Maybe I should get the worst of them out of the way first. Eamon Ryan came across as shrill, ill-tempered and preachy. He butted straight into other people’s talk time, listened to no-one, waved his hands and acted like a small boy in a sweetshop whose parents wouldn’t buy him a pack of bonbons. He might feel really, really, really strong about this issue (and I don’t blame him for that), but his style completely overruled content on the night. Humphreys only had to roll his eyes a few times, and Miriam O’Callaghan to politely reprimand him, for us all to realise that Ryan’s emotions had let him down badly. He should be long enough in this business by now to realise that dogmatism and rudeness does you no favours in a TV debate, nor does it help the credibility of your party.

Screen Shot 2015-12-06 at 1.30.53 a.m.

Eamon Ryan in full flight

On the opposite side, Ray Bates was a model of civility and patience. He was considered. He didn’t lose his temper. Which was unfortunate, because Ray Bates was, by far, the most problematic person on the panel.

Now, to be fair to Bates, he is not what I would call a First Degree Denier. He accepts anthropogenic climate change (ie. we’re responsible for it), but he disputes how bad it’s going to be and how long it will take.

Bates took pains to advertise his scientific credentials. Indeed, He mentioned them a few times. But what I heard was something slightly different than what I might expect most scientists to say. He spent his time picking some IPCC findings that suited his argument: that the margin of error was greater in 2013 than in 2007, or that 2015’s warming was less in the higher atmosphere than the lower atmosphere, or that climate models were out by a factor of 3. Pick, pick, pick. It’s like he was reading all the data, then looking for a small number of anomalies that he could use for the purposes of spreading uncertainty. That’s curious.

So here’s the thing. If you are fairly clueless on the details of global warming like most of us are, you would be left with the impression that all scientists have the same viewpoint as Ray: that they think it’s serious, but it’s not something to worry about too much. He was the only person on the panel with real scientific credentials – others were political and activism based – so that lent his view a certain amount of gravitas in the circumstances.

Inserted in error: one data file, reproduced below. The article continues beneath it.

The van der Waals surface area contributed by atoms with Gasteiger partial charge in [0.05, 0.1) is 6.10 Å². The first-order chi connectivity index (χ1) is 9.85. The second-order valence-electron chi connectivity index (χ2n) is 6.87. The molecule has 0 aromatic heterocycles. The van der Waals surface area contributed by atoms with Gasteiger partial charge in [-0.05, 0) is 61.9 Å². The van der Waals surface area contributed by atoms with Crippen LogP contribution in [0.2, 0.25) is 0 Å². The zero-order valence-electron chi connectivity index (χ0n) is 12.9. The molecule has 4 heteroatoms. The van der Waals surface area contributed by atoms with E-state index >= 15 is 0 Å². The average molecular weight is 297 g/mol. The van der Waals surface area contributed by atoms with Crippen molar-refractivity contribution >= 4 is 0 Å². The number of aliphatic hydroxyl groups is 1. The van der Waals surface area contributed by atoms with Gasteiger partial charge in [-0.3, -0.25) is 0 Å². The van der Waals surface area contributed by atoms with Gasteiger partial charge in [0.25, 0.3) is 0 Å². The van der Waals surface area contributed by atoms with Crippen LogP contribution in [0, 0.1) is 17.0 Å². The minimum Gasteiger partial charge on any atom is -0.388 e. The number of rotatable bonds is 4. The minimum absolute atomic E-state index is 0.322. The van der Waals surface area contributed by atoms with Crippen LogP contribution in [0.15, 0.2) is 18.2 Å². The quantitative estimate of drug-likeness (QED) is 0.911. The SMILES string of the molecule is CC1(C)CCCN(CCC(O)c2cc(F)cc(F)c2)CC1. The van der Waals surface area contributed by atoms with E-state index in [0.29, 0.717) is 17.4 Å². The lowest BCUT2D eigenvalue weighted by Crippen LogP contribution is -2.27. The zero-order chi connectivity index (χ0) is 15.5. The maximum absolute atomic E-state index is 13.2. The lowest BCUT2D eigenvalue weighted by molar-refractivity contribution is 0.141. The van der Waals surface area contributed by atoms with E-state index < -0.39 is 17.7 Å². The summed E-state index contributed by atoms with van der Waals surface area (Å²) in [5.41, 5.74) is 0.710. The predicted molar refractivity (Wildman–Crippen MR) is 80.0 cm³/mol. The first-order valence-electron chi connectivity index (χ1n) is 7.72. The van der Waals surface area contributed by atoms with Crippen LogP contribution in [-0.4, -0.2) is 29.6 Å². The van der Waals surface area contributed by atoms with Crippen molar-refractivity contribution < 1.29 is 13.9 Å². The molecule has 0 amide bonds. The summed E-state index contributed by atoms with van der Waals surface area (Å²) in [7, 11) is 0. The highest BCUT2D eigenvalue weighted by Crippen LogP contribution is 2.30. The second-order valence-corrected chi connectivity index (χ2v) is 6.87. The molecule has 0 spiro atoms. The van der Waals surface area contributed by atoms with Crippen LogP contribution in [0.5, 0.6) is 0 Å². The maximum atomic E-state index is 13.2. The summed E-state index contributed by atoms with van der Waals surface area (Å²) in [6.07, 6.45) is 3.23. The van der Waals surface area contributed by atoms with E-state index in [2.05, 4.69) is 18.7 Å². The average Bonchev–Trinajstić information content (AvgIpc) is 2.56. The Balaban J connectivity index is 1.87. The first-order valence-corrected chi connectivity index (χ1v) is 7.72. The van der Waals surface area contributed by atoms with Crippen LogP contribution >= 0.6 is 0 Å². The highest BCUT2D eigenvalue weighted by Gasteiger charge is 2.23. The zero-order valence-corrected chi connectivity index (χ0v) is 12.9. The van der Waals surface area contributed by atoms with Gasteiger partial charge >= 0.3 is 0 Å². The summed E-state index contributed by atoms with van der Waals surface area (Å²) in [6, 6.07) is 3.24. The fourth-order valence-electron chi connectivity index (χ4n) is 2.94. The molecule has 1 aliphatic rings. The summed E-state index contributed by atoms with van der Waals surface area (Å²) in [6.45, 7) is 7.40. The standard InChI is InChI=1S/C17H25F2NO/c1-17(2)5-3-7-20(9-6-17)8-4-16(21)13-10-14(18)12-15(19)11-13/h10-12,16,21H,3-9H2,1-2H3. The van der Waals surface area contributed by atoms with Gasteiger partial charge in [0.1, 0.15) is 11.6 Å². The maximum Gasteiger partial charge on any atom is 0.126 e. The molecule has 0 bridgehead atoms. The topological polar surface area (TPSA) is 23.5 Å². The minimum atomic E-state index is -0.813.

Screen Shot 2015-12-06 at 1.33.26 a.m.

Prof. Ray Bates – climate models are the best we have, but sure, we can pick and choose.

But the fact is that he is very much out of step with most of his peers around the world. It’s not because they are all have some chip on their shoulder, or he’s not invited to the right parties; it’s because they are reading the data differently to him. The issue really is more urgent than he is making it out to be. After reading John Gibbons’ article about him, I tend to concur with the view that he is somewhat more protective of the Irish agricultural position than a totally independent actor should really be. I think he has an ideological position in this matter – otherwise why such a pro-agri stance? Why use the airtime to water down the findings in favour of the status quo?

I’m unhappy that Bates was the only scientist that RTE could find on this subject, because he badly misrepresented the scientific position on this. RTE needs to start getting away from the climate denier spokespeople – who are always available to talk – and start hearing more from other scientists who can better speak to the likely downstream issues caused by a rapidly warming world.

 

Follow

Get every new post delivered to your Inbox.

Join 260 other followers

%d bloggers like this: